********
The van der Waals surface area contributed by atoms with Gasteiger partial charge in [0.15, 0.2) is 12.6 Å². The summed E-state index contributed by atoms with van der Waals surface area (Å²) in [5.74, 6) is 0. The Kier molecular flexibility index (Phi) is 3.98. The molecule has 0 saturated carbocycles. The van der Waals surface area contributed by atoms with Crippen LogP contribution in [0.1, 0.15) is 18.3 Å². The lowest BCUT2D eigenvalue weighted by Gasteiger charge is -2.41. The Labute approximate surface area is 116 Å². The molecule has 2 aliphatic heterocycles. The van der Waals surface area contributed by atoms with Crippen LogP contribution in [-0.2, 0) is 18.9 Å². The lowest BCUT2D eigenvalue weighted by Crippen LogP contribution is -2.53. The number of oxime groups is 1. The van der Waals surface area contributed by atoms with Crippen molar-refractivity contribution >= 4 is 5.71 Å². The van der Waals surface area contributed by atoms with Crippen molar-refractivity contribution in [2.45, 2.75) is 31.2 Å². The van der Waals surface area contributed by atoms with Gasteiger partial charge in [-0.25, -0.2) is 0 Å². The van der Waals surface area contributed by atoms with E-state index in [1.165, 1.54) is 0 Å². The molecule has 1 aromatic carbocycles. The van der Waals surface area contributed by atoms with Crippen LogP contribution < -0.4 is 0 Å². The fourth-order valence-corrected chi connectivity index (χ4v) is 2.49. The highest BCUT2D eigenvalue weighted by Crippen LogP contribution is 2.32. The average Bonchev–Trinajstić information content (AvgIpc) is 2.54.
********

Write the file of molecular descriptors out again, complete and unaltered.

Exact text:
The van der Waals surface area contributed by atoms with Gasteiger partial charge in [0.15, 0.2) is 12.6 Å². The summed E-state index contributed by atoms with van der Waals surface area (Å²) in [5.74, 6) is 0. The Kier molecular flexibility index (Phi) is 3.98. The molecule has 0 saturated carbocycles. The van der Waals surface area contributed by atoms with Crippen LogP contribution in [0.1, 0.15) is 18.3 Å². The lowest BCUT2D eigenvalue weighted by Gasteiger charge is -2.41. The Labute approximate surface area is 116 Å². The molecule has 2 aliphatic heterocycles. The van der Waals surface area contributed by atoms with Crippen LogP contribution in [-0.2, 0) is 18.9 Å². The lowest BCUT2D eigenvalue weighted by Crippen LogP contribution is -2.53. The number of oxime groups is 1. The van der Waals surface area contributed by atoms with Crippen molar-refractivity contribution >= 4 is 5.71 Å². The van der Waals surface area contributed by atoms with Crippen molar-refractivity contribution in [2.45, 2.75) is 31.2 Å². The van der Waals surface area contributed by atoms with Gasteiger partial charge in [-0.25, -0.2) is 0 Å². The van der Waals surface area contributed by atoms with E-state index in [1.165, 1.54) is 0 Å². The molecule has 1 aromatic carbocycles. The van der Waals surface area contributed by atoms with Crippen LogP contribution < -0.4 is 0 Å². The fourth-order valence-corrected chi connectivity index (χ4v) is 2.49. The highest BCUT2D eigenvalue weighted by Crippen LogP contribution is 2.32. The average Bonchev–Trinajstić information content (AvgIpc) is 2.54.